|Brain Science Clinical Mastery Symposium 2012 David Schnarch Anxiety Linda Bacon Wendy Behary Ethics Community of Excellence Narcissistic Clients Etienne Wenger Clinical Excellence Mindfulness Trauma Great Attachment Debate Gender Issues Alan Sroufe Challenging Cases Couples Therapy Diets Future of Psychotherapy Attachment Theory Men in Therapy Mary Jo Barrett CE Comments William Doherty Mind/Body The Future of Psychotherapy Attachment Couples|
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In The Lonely American, Olds and Schwartz tick off the cultural reasons for this epidemic of loneliness, which probably won't surprise anybody: America has always been a land of rugged individualism, celebrating a cult of personal autonomy for close to two centuries. (Think Henry David Thoreau's Walden, Ralph Waldo Emerson's "Self-Reliance," Walt Whitman's "Song of Myself," Jack Kerouac's On the Road, and any number of frontier heroes and heroines from way back.) Cultural icons like the solitary cowboy (think John Wayne in The Searchers or Alan Ladd in Shane), action heroes like Rambo and Lara Croft, and legions of haunted detectives staring into the darkness late at night fill our imaginations. North Americans as a people move often, break connections, and extol individual freedom as if mobility and autonomy were God's gift to the planet.
The result is that Americans spin through their isolated days like whirling dervishes. Instead of meeting other human beings, many of us succumb to electronic distractions. We gaze into our BlackBerries while walking. We endlessly check off items on to-do lists, caught up in what the writer Barbara Ehrenreich calls "the cult of busyness." Underneath all this display of frantic activity lies the painfulness of social isolation and loneliness. For that, we hope that psychotherapists, like good sheriffs, ride to the rescue.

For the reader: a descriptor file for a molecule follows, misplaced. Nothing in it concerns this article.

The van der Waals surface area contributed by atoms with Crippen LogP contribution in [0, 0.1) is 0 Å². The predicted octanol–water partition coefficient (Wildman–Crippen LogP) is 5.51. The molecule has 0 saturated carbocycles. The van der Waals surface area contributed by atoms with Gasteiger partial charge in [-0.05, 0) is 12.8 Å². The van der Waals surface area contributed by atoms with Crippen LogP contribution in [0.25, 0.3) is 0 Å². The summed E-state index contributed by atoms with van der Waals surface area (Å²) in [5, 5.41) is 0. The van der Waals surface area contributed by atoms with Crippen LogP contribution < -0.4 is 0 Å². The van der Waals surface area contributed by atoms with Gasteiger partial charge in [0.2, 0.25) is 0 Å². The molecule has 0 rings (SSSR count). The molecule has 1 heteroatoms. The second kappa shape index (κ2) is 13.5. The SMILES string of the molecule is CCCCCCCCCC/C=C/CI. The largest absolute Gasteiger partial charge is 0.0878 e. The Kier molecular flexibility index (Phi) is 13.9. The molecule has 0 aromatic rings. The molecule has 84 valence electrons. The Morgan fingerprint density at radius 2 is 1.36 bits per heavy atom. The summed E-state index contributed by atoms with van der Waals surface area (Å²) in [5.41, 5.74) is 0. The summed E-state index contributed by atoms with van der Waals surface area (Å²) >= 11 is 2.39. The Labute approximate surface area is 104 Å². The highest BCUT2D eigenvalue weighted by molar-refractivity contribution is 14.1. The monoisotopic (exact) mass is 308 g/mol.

Therapy: Bad for Patients and Therapists?
All well and good! That's what therapy is for, isn't it? Therapists are trained to address the dynamics of emotional distress, the feelings and symptoms that keep people disconnected and in pain. But there's the hitch. According to Olds and Schwartz, what usually goes on between the therapist and patient may not be the best way to help patients emerge from social isolation. Instead, therapy may teach lessons that are exactly the opposite of what patients need to know about how to build relationships with other people.
As the authors put it, "Patients get to talk mostly about themselves" without having to worry about the therapist's state of mind (at least in theory). They insist that "the job of the therapist is to be curious about the patient [and] provide patients with reliable attention and understanding, keeping the focus on the patient's problems and life and words. There is no expectation of equal time." That can feel just dandy during the therapy hour: it can make us feel freer to express ourselves without fear or shame. While we may be conversational duds at a party, we may see ourselves as magically articulate, even fascinating, in front of this perfect confidant, who not only listens thoughtfully, but often hangs on our every word. The therapist becomes the model companion, who understands our every difficulty and empathizes with our secret pains. Who wants ordinary human beings after this therapeutically catered love-in?